Beehaviors: The Festooning Of Bees (Part 3)

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January 31, 2020

We humans, with our particle accelerators and Wikipedia, like to think we are the smartest species on Earth. Yet still, a tremendous amount of knowledge and expertise remains secret from us, even though other species seem to consider it elementary. 

For instance, there isn’t a single person who can fully explain the behavior of bees called ‘festooning.’ 

That’s right, just as you imagine a paper chain on a Christmas tree, or perhaps the elaborate stone carvings decorating the Pantheon in Paris, festooning means ‘to adorn with chains or garlands.’ 

Despite an almost total lack of classical architecture, PhDs in bee society also use this precise method but not for decorative purposes. We, the ‘most advanced species on Earth’, can only speculate about the exact reason behind it.

The first time I saw this as a new beekeeper, I watched a conga line of bees holding each other only by their legs (they have six to choose from, which often results in some comical postures), stretching from one side of the bar or the frame to the other to create a ‘U’ shape. 

It seems that their delicate legs wouldn’t be up to holding a lot of weight, but the smart design of Mother Nature has equipped them with multiple hooks, by which they can hold on to each other solidly. The festoon is usually one bee-layer thick, and even when it’s a large one, it’s always airy and delicate.

The main question is – what is the reason for such behavior?

While there are some theories, multiple studies from around the world have only been able to conclude that (drumroll, please) there is no definite explanation yet. 

However, it seems always to be connected to comb building or repairing, mostly in the spring and summer. Some say that this is the way bees measure the size of the comb-to-be, and the bees are very precise about the distance between the combs; it’s known as a ‘bee space’, and it’s precisely three-eighths of an inch.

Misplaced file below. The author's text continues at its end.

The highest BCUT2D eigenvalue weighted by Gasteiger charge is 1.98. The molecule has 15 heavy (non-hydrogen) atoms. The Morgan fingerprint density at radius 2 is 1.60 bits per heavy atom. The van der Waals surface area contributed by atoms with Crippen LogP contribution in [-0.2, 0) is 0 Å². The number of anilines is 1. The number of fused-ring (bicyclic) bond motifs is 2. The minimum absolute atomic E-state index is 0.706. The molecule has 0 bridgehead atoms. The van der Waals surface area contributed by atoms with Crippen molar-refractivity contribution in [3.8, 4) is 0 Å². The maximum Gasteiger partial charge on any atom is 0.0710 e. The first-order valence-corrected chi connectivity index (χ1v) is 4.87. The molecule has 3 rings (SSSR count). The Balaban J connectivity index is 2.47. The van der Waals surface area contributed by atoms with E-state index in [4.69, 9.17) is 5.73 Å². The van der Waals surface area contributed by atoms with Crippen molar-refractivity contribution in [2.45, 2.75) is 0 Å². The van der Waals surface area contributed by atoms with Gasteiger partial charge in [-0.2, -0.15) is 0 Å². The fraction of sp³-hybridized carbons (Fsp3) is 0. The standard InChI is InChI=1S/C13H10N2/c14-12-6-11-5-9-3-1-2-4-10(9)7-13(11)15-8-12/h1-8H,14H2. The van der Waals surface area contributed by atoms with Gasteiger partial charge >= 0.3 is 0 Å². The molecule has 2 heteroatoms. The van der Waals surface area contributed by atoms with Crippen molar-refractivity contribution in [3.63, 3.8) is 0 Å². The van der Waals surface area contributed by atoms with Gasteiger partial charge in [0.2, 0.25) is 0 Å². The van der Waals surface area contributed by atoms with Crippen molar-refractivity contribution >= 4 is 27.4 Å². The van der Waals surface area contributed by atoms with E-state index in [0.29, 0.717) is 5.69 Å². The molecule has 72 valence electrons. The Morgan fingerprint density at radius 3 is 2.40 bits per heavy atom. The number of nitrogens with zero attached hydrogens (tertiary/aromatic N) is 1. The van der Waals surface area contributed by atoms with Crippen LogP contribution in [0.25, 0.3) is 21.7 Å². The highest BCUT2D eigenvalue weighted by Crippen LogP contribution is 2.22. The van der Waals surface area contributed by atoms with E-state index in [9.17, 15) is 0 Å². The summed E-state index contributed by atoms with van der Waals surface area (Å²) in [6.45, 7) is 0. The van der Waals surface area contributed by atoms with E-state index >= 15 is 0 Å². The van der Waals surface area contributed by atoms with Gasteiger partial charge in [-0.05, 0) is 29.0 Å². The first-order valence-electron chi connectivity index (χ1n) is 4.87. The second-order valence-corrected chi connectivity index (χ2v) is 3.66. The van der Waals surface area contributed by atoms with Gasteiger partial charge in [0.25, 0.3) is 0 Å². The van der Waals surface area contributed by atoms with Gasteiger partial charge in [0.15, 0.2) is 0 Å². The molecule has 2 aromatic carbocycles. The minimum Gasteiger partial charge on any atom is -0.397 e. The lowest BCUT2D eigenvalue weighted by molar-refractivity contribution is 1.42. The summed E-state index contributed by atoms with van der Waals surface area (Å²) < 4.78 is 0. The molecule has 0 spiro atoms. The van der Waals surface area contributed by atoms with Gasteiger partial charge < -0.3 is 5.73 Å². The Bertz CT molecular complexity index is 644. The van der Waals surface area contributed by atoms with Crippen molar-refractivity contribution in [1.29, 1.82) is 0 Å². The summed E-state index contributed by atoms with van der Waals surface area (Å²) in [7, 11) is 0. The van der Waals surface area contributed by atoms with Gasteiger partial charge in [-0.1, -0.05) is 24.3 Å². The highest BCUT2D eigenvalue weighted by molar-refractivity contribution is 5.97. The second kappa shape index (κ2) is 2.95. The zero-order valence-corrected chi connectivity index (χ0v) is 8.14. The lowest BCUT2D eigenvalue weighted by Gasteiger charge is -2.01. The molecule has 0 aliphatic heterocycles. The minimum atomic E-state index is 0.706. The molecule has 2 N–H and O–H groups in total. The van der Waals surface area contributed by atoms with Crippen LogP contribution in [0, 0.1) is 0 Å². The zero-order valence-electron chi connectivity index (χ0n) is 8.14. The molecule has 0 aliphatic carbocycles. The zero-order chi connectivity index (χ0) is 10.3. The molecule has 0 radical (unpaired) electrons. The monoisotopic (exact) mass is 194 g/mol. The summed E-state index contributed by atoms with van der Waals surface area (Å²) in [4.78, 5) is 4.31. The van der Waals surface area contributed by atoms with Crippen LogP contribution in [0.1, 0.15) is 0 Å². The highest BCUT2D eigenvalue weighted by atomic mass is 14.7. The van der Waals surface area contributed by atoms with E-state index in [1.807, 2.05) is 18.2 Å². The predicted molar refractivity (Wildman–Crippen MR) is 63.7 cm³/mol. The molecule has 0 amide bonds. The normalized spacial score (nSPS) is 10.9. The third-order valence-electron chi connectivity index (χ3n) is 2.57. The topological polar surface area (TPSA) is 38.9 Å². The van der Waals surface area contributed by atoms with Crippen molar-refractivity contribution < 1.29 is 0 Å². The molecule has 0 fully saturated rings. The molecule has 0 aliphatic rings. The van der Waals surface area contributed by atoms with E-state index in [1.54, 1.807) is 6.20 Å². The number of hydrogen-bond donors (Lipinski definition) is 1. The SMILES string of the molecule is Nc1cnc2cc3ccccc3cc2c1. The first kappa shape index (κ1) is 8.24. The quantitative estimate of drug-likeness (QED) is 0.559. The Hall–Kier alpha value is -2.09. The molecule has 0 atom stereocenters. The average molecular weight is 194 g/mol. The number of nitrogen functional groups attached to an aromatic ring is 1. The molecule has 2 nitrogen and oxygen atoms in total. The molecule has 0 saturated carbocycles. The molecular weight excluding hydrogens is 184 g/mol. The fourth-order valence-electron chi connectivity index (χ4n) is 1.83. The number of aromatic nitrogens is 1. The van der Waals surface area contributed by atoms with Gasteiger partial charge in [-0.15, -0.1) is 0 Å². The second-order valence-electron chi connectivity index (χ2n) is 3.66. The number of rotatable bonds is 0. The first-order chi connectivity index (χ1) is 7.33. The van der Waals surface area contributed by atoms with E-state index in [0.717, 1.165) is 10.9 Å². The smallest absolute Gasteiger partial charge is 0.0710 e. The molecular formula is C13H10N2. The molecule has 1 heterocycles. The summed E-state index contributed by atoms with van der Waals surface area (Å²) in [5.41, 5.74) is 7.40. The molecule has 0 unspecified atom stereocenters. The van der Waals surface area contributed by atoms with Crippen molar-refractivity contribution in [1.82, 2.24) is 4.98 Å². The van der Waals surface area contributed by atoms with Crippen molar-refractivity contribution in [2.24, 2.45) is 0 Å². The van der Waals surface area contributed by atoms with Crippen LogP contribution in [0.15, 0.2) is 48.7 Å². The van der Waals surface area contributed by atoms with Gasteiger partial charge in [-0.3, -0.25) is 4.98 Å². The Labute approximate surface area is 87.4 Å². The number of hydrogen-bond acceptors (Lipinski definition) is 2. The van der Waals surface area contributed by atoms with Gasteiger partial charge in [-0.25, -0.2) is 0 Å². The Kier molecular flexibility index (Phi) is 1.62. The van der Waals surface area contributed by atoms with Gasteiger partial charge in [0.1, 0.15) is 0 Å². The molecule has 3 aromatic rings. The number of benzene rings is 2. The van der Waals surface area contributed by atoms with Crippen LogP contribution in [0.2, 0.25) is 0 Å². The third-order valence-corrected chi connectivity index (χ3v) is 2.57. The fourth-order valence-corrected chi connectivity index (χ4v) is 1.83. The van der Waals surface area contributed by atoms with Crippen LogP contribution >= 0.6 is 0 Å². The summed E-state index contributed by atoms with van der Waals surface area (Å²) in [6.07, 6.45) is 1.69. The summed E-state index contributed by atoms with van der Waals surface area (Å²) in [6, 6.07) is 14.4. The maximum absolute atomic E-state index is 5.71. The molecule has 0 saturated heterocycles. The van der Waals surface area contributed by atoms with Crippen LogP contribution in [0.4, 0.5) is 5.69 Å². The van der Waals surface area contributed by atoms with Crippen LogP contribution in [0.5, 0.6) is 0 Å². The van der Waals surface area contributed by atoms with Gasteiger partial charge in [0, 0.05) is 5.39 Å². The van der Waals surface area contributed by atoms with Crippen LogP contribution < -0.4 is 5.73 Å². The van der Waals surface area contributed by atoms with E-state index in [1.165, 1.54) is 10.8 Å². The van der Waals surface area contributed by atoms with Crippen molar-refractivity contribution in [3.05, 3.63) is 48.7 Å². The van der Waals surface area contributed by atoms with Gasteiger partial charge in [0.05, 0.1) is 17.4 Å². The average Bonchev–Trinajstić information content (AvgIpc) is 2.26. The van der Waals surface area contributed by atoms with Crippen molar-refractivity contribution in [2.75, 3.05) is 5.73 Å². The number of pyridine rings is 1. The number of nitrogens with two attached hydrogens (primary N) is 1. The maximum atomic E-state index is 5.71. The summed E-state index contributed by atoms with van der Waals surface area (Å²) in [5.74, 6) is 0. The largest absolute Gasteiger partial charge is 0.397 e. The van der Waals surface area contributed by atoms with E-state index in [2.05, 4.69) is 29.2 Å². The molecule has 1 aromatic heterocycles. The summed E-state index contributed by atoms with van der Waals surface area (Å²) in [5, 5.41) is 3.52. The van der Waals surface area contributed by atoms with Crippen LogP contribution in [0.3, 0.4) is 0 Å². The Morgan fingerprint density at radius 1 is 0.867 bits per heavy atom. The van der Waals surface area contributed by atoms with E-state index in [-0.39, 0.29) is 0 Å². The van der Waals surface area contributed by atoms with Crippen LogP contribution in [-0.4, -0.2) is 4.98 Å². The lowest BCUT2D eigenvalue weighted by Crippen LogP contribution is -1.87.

Bees are very particular about this distance and will not waste any space. If, for example, a beekeeper adds a new bar next to an existing comb but puts it in clumsily and gets the angle wrong, the bees may begin to build a new comb along the new axis. They will quickly notice the error and start to build in between to fill the gap, making beekeepers’ hive checks very difficult.

Other bee specialists think that festooning is the way they start the process of producing beeswax or increasing its flow thanks to the cuddling group’s increased body heat, easing the secretion from the abdomen-located glands. 

Some people speculate that it is a form of scaffolding, which helps the ‘builders’ move around the construction site and construct their comb. 

Whatever the reason, it’s a sign of a healthy colony expanding its brood and honey-storage space. Theoretically, swarming bees are festooning too, as they hold on to each other while the scout bees are looking for a new hive. 

Festooning can also take the form of a full-blown sheet of bees which holds firmly together, even when wobbled by clumsy beekeepers. 

Of all the things we ‘smart’ humans could stand to learn from our buzzing friends, this kind of strength in unity is perhaps the one we need the most.

Martyna Król
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Martyna Król

Vegetable grower, natural beekeeper and edible spaces designer. Lover of all soil and urban farming techniques. Former head of growing at Incredible Aquagarden.
Martyna Król
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